AAA/CASCA Executive Program Committee
Executive Session - Oral Presentation Session
Abstract: This panel addresses issues of climate, uncertainty, injustice, and the future from understandings rooted in ethnography and the perspectives of anthropologists in different parts of the world. In the context of unequal, highly differential access to resources and of rapidly changing weather, political and cultural climates, the environment itself is a site of rhetorical struggle as right-wing imaginings invite us to see science as “just another imagined possibility” for forecasting. Anthropologists are now looking at science and the humanities to find ways to conceptualize what is ahead of us, engaging also actual and activist struggles. History in particular is a major repository of ways in which the present has taken on particular trends. Speculative fiction, in the form of short stories, novels, films art, and music are now everyday referents not only for the general public but for anthropologists as well. Taking all of this into account, our central questions are: How can the recorded past help us imagine possible futures? How does the past get reconfigured as part of future imaginaries? How can we think of futures characterized by cooperation, collaboration, equity, sustainability, fairness, and justice? How do we imagine alternative futures from the perspective of our discipline, what would those alternatives be, and what is required of us to achieve it? How does theory and how do collaborations with related disciplines help us imagine the future(s)?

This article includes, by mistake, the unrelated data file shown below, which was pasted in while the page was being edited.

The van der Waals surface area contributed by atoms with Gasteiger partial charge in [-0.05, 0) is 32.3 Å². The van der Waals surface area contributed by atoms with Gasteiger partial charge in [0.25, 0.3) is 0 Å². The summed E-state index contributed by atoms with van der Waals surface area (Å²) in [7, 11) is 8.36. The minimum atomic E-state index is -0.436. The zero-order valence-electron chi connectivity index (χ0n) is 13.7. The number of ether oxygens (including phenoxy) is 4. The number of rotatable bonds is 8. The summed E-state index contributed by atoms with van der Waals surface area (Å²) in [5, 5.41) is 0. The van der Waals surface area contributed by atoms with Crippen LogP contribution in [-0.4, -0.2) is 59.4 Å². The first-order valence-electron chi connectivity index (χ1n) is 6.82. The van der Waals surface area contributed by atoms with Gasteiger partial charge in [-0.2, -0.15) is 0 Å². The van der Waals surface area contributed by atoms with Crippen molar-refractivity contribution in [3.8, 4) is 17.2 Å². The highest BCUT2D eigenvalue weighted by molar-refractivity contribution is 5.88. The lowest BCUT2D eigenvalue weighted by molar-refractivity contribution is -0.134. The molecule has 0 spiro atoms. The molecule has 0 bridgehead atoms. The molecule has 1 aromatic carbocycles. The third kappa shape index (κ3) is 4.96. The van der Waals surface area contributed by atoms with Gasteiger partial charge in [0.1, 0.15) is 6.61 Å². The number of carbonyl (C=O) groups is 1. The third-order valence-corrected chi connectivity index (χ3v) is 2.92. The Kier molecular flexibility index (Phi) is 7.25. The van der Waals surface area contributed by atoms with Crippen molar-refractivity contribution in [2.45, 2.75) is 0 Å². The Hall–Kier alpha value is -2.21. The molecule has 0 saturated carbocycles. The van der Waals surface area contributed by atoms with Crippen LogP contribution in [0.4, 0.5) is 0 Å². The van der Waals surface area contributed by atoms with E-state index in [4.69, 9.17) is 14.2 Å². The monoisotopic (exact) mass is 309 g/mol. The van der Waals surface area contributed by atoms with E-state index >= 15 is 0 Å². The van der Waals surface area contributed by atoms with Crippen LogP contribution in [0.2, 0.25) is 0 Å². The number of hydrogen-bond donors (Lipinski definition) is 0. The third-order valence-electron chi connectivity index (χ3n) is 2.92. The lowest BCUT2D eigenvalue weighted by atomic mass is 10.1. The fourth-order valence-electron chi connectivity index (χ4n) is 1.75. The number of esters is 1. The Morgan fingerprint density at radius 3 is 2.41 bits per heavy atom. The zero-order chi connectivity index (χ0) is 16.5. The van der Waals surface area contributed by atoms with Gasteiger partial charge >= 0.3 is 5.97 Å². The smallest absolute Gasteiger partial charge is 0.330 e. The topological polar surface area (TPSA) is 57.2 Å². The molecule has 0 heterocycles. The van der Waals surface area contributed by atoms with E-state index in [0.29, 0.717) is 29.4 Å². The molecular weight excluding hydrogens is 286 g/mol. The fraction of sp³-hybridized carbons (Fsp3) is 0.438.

We consider the ways in which anthropology allows us to capture not only explicit, programmatic statements for the future, but also those subtle, often contradictory musings about the future as structure-of-feeling: future senses that emerge from present experiences structured by social, political and economic conditions. The future may inspire hope and expectation for some, fear and uncertainty for others. The future might be imagined as a return to the past, the predicted continuation of current trends or the birth of something entirely new.